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Let's Play The Googlywed Game

You tell Google things you might not even tell your spouse, but how much does it really know about you?

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Google is everywhere. If you've been on the internet at all in the past 17 years, you know this. For many of the web's savviest users, Google products serve as their primary search engine, browser, email client, document editor, map service, online video portal, and smartphone operating system. Collectively, we've offered up so many inputs that it can now finish our sentences for us, much like a soulmate or spouse.


Every day we're sharing more with Google — often times confessing our darkest secrets and most guarded desires into the keyword bar, and yet, most of us have no idea what Google really knows about our lives. Since most of our inputs into Google are in service of its massive advertising business (this is how it makes $39 billion dollars from us every year), we decided to devise a little game.

We asked BuzzFeed staffers to think about three of their most telling/important general interests (eg: "Football" "Rap Music" "Cats" "Coffee" "Pokemon") and to write them down. Then we asked them to explore their Google Ads profile to see what Google claims to know about them from their website histories and search results. The result is a creepy, dystopian version of the Newlywed Game. The Googlywed Game. Here's what we found:

Contestant No. 2 wrote: comic books, video games, and reading

Not bad. We're going to need a ruling from our judges on "Computers & Electronics." *lengthy pause for dramatic effect* OK, I'm being told it's worth half credit. Well done, Google!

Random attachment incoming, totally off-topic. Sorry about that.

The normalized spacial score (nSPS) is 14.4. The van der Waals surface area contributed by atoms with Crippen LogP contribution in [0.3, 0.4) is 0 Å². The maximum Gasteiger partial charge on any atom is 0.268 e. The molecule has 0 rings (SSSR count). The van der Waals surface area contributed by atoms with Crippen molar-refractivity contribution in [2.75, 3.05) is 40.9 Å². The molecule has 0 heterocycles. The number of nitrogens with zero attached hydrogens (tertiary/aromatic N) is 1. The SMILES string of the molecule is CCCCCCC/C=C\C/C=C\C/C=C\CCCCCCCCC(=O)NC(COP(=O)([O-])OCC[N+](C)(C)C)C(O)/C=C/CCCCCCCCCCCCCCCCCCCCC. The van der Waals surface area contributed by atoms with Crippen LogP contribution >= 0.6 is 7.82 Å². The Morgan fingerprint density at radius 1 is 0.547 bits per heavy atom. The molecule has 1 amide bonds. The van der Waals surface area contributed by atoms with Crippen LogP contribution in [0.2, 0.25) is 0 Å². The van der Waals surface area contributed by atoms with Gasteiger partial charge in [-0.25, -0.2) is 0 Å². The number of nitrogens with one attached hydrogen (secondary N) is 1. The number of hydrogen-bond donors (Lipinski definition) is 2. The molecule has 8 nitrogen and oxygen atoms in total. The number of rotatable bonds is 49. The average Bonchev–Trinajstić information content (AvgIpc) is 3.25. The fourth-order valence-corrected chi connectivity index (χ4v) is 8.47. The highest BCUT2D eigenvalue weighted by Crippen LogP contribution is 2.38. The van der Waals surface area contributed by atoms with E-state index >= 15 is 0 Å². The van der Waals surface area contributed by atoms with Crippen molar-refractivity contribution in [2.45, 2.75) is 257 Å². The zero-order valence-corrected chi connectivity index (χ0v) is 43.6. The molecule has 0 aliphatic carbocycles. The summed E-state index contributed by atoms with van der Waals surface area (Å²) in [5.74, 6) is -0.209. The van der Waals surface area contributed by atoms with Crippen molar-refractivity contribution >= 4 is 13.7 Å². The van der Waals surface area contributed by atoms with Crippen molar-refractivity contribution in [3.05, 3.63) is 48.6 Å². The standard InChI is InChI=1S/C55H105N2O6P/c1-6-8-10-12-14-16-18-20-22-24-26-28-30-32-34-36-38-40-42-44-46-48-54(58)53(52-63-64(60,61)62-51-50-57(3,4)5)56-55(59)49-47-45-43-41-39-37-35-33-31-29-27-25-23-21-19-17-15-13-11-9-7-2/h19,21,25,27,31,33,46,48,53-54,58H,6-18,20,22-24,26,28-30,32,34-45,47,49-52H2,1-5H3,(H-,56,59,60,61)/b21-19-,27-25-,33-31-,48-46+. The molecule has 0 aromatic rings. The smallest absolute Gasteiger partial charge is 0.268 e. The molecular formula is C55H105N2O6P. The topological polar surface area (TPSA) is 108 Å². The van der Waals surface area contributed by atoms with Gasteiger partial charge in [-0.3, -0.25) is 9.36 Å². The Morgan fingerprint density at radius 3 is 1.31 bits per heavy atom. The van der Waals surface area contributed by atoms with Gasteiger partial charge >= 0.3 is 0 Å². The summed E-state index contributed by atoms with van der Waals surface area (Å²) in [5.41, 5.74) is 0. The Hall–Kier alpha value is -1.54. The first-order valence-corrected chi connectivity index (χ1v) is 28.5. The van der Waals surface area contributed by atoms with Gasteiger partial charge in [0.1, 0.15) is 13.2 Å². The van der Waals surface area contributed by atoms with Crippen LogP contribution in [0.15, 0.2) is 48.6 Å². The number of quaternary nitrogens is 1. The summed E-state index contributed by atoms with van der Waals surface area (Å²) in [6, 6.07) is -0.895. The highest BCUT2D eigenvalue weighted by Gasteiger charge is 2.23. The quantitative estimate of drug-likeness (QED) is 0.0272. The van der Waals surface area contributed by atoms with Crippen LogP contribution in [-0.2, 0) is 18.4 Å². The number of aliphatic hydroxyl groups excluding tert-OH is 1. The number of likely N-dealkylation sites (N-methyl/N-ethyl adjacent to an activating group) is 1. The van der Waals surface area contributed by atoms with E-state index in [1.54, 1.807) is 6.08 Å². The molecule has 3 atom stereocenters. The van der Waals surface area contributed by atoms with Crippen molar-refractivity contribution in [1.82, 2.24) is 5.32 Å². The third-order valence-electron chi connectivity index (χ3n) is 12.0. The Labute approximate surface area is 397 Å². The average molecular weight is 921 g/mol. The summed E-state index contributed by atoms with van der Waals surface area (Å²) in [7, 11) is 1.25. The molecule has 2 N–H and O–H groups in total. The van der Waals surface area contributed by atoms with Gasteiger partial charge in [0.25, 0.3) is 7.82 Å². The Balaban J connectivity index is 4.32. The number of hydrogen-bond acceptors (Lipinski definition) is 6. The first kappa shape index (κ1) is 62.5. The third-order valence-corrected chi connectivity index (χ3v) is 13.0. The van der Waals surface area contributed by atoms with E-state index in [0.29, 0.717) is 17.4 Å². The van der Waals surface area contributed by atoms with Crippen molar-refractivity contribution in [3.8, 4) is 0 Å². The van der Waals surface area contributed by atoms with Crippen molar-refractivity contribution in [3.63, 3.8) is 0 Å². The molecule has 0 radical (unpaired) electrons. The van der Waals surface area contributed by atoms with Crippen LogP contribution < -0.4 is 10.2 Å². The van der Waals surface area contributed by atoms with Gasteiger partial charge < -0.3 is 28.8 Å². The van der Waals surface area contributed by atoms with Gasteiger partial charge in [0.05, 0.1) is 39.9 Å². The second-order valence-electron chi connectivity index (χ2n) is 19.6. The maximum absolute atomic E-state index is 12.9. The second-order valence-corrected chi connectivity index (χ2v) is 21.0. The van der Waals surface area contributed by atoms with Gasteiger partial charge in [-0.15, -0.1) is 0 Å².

In all, we collected about 40 profiles. More often than not, Google guessed at least one of our participants' interests. In many cases, the results were surprising and a bit odd. "Banking and Finance," "East Asian Music," and "Reggaeton" ended up on a lot of lists as did individual car companies and "Vehicle Shopping," much to the surprise of our contestants, virtually none of whom drive cars. The results were rarely uniform but for the most of our contestants (mid-twenties internet workers), they painted a reasonably accurate — albeit broad — user portrait.

So, what did we learn? While this is by no means a comprehensive or scientific study, we found that Google's ad product indeed knows a good bit about you, but in the broadest and most detached of ways, much like playing the Newlywed Game with well-meaning, but low-functioning robot. That quasi-accurate profile is the reason you'll see a perfectly targeted banner ad next to a YouTube video one minute and a bizarre, inexplicable ad for "natural male enhancement" the next.

And with that, it looks like we're out of time. Thanks for playing the Googlywed Game! Tell our fine contestants what they've won:

Charlie Warzel is a senior writer for BuzzFeed News and is based in New York. Warzel reports on and writes about the intersection of tech and culture.

Contact Charlie Warzel at

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